Trump Calls Out Freedom Caucus In Tweet Ahead Of Uncertain Repeal Vote

Trump Calls Out Freedom Caucus In Tweet Ahead Of Uncertain Repeal Vote

Trump Calls Out Freedom Caucus In Tweet Ahead Of Uncertain Repeal Vote

Trump tweeted in an 11th-hour message to Republicans in Congress.

Donald Trump turned up the pressure Friday in a high-stakes negotiation with recalcitrant Republicans who are threatening to torpedo the party's own healthcare plan aimed at dismantling Obamacare.

"Today, the president is using Planned Parenthood, and the millions of women who depend on us for care, as part of a risky political game", Planned Parenthood said in a statement.

The former SC congressman said that if the House does not pass the bill, the president is moving on to other priorities and leaving the law known as Obamacare in place, a source who was in the meeting tells NPR's Susan Davis.

The postponement Thursday was a sobering setback for Republicans, who aimed to approve health-care legislation before moving to other parts of their agenda, particularly tax reform.

"It's better to get it right than to get it fast", he told reporters at the Capitol after the private meeting with Trump. "We were a small number of votes short in terms of getting our bill passed".

The Obama law was approved in 2010 with no Republican votes. "It's understanding the greater good that is at hand", Spicer said.

"We're going to be living with Obamacare for the foreseeable future", Ryan said at a news conference Friday afternoon. He said the president has "really been fantastic".

The rag-tag rabble-rousing House Freedom Caucus may be the linchpin to repeal and replace Obamacare at this point.

Democrats could hardly contain their satisfaction.

In a historic defeat for House Republicans, Speaker Paul Ryan admitted failure and called it a disappointing day for the Republican Party. "Let's just for a moment breathe a sigh of relief for the American people".

The outcome leaves both Ryan and Trump weakened politically. "This was a discussion that the president continues to have".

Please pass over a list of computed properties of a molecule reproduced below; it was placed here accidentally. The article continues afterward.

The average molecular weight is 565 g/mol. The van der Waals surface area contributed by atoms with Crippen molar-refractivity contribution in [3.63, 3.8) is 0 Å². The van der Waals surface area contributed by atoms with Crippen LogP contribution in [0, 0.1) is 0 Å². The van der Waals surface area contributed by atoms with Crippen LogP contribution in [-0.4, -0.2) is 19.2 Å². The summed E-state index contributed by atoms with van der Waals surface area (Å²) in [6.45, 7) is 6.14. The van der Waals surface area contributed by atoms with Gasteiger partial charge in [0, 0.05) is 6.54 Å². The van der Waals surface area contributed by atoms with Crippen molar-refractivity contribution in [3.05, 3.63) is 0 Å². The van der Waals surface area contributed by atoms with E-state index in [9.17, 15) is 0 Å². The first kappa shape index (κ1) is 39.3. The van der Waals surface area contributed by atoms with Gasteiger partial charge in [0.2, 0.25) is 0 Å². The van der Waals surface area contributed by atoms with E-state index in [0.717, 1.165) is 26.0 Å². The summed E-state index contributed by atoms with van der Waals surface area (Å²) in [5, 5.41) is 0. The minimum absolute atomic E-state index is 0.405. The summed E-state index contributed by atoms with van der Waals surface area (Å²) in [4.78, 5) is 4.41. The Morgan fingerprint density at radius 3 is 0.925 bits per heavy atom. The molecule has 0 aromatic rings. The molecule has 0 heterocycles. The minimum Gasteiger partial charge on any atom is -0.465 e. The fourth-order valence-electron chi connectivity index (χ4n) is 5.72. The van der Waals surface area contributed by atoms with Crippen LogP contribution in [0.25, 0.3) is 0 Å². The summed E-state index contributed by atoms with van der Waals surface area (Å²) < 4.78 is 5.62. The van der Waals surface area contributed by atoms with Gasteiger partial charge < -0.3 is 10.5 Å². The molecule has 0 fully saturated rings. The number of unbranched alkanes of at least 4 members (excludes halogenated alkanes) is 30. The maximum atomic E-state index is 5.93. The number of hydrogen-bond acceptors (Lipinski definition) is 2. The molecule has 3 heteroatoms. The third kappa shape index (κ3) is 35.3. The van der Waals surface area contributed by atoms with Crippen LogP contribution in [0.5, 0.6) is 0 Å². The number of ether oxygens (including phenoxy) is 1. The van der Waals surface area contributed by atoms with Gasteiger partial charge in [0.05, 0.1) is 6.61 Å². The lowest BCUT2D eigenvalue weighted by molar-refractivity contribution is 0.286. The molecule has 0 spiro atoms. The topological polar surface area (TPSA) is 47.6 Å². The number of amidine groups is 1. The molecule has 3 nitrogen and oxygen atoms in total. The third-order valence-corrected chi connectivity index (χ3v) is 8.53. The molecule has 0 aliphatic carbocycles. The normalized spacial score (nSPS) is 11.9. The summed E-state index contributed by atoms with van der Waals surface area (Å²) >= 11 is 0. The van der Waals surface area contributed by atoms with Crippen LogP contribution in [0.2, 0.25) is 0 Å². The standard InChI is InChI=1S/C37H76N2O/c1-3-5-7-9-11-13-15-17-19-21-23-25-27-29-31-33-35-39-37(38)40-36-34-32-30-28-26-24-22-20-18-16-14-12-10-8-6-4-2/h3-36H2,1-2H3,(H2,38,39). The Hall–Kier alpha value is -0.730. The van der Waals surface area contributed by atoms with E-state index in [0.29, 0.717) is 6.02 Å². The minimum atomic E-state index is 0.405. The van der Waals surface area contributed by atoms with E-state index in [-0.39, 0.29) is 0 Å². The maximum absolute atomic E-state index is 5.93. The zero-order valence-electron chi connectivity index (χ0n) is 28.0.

Still, passage of the Republican bill remains up in the air. But instead of picking up support as Friday wore on, the bill went the other direction, with some key lawmakers coming out in opposition.

"It's crystal clear: They will sacrifice the health of every woman in this country to pass this disastrous bill".

The defections raised the possibility that the bill would not only lose on the floor, but lose big.

The bill repeals tax credits that people can use to purchase health insurance and replaces them with a new tax credit that is less generous for most. Republican leaders hoped to vote on the health care bill on Thursday, the seventh anniversary of former Democratic President Barack Obama signing his health care law.

Many Freedom Caucus members remain dug in against it, while support among moderate Republican lawmakers slipped some. The bill would block federal payments for a year to Planned Parenthood. Instead, medical professionals, doctors and hospitals - major employers in some districts - as well as the AARP and other influential consumer groups were almost unanimously opposed. The roughly 30 members of the group (there is no official roster) have expressed disdain for the AHCA, which they see as "Obamacare lite" and not a full repeal of the landmark 2009 law.

A key moderate who had been in the meeting, Rep. Charlie Dent of Pennsylvania, issued a statement saying he would be voting "no" on the health bill.

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